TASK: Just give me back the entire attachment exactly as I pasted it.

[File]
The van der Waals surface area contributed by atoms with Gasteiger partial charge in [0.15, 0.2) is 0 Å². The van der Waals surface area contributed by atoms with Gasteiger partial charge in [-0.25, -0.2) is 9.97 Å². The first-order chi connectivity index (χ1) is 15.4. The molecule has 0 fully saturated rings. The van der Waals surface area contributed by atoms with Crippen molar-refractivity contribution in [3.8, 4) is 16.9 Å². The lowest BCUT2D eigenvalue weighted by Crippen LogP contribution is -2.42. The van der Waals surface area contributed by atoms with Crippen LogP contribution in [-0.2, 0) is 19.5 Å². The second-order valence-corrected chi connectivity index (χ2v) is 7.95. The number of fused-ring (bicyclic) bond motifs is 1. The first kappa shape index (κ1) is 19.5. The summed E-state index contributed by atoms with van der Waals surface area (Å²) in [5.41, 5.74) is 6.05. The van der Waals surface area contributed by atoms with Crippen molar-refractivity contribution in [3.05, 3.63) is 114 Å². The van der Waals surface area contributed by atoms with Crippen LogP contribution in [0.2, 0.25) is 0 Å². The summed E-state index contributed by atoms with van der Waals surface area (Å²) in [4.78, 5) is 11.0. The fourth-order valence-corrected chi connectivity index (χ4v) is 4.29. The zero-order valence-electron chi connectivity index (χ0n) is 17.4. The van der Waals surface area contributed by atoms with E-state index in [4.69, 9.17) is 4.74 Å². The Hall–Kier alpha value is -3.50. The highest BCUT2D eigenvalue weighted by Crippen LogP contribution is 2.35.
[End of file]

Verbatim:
The van der Waals surface area contributed by atoms with Gasteiger partial charge in [0.15, 0.2) is 0 Å². The van der Waals surface area contributed by atoms with Gasteiger partial charge in [-0.25, -0.2) is 9.97 Å². The first-order chi connectivity index (χ1) is 15.4. The molecule has 0 fully saturated rings. The van der Waals surface area contributed by atoms with Crippen molar-refractivity contribution in [3.8, 4) is 16.9 Å². The lowest BCUT2D eigenvalue weighted by Crippen LogP contribution is -2.42. The van der Waals surface area contributed by atoms with Crippen LogP contribution in [-0.2, 0) is 19.5 Å². The second-order valence-corrected chi connectivity index (χ2v) is 7.95. The number of fused-ring (bicyclic) bond motifs is 1. The first kappa shape index (κ1) is 19.5. The summed E-state index contributed by atoms with van der Waals surface area (Å²) in [5.41, 5.74) is 6.05. The van der Waals surface area contributed by atoms with Crippen molar-refractivity contribution in [3.05, 3.63) is 114 Å². The van der Waals surface area contributed by atoms with Crippen LogP contribution in [0.2, 0.25) is 0 Å². The summed E-state index contributed by atoms with van der Waals surface area (Å²) in [4.78, 5) is 11.0. The fourth-order valence-corrected chi connectivity index (χ4v) is 4.29. The zero-order valence-electron chi connectivity index (χ0n) is 17.4. The van der Waals surface area contributed by atoms with E-state index in [4.69, 9.17) is 4.74 Å². The Hall–Kier alpha value is -3.50. The highest BCUT2D eigenvalue weighted by Crippen LogP contribution is 2.35.